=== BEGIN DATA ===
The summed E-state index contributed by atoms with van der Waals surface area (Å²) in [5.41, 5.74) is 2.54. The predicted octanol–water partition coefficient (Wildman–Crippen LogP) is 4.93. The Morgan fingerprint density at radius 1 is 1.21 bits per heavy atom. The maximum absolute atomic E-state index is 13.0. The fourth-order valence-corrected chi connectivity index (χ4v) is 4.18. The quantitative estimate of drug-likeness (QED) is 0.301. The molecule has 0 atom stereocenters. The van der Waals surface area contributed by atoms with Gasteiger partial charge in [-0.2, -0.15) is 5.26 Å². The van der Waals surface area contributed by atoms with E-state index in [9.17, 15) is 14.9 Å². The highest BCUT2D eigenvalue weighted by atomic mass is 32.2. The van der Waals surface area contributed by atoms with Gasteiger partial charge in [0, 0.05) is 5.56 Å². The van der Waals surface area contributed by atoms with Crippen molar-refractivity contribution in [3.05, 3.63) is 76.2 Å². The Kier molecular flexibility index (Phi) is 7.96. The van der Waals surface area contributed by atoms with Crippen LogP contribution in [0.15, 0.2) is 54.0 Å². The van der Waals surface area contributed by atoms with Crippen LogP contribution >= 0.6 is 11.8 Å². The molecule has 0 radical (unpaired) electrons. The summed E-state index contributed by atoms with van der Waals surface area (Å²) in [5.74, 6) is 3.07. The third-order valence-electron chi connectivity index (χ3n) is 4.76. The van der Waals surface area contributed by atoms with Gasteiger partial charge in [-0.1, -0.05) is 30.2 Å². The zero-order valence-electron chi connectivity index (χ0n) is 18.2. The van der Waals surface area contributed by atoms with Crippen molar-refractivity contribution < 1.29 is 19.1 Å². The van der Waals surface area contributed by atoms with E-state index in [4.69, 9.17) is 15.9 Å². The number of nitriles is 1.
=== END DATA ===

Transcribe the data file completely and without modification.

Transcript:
The summed E-state index contributed by atoms with van der Waals surface area (Å²) in [5.41, 5.74) is 2.54. The predicted octanol–water partition coefficient (Wildman–Crippen LogP) is 4.93. The Morgan fingerprint density at radius 1 is 1.21 bits per heavy atom. The maximum absolute atomic E-state index is 13.0. The fourth-order valence-corrected chi connectivity index (χ4v) is 4.18. The quantitative estimate of drug-likeness (QED) is 0.301. The molecule has 0 atom stereocenters. The van der Waals surface area contributed by atoms with Gasteiger partial charge in [-0.2, -0.15) is 5.26 Å². The van der Waals surface area contributed by atoms with E-state index in [9.17, 15) is 14.9 Å². The highest BCUT2D eigenvalue weighted by atomic mass is 32.2. The van der Waals surface area contributed by atoms with Gasteiger partial charge in [0, 0.05) is 5.56 Å². The van der Waals surface area contributed by atoms with Crippen molar-refractivity contribution in [3.05, 3.63) is 76.2 Å². The Kier molecular flexibility index (Phi) is 7.96. The van der Waals surface area contributed by atoms with Crippen LogP contribution in [0.15, 0.2) is 54.0 Å². The van der Waals surface area contributed by atoms with Crippen LogP contribution >= 0.6 is 11.8 Å². The molecule has 0 radical (unpaired) electrons. The summed E-state index contributed by atoms with van der Waals surface area (Å²) in [5.74, 6) is 3.07. The third-order valence-electron chi connectivity index (χ3n) is 4.76. The van der Waals surface area contributed by atoms with Gasteiger partial charge in [-0.1, -0.05) is 30.2 Å². The zero-order valence-electron chi connectivity index (χ0n) is 18.2. The van der Waals surface area contributed by atoms with Crippen molar-refractivity contribution < 1.29 is 19.1 Å². The van der Waals surface area contributed by atoms with E-state index in [4.69, 9.17) is 15.9 Å². The number of nitriles is 1.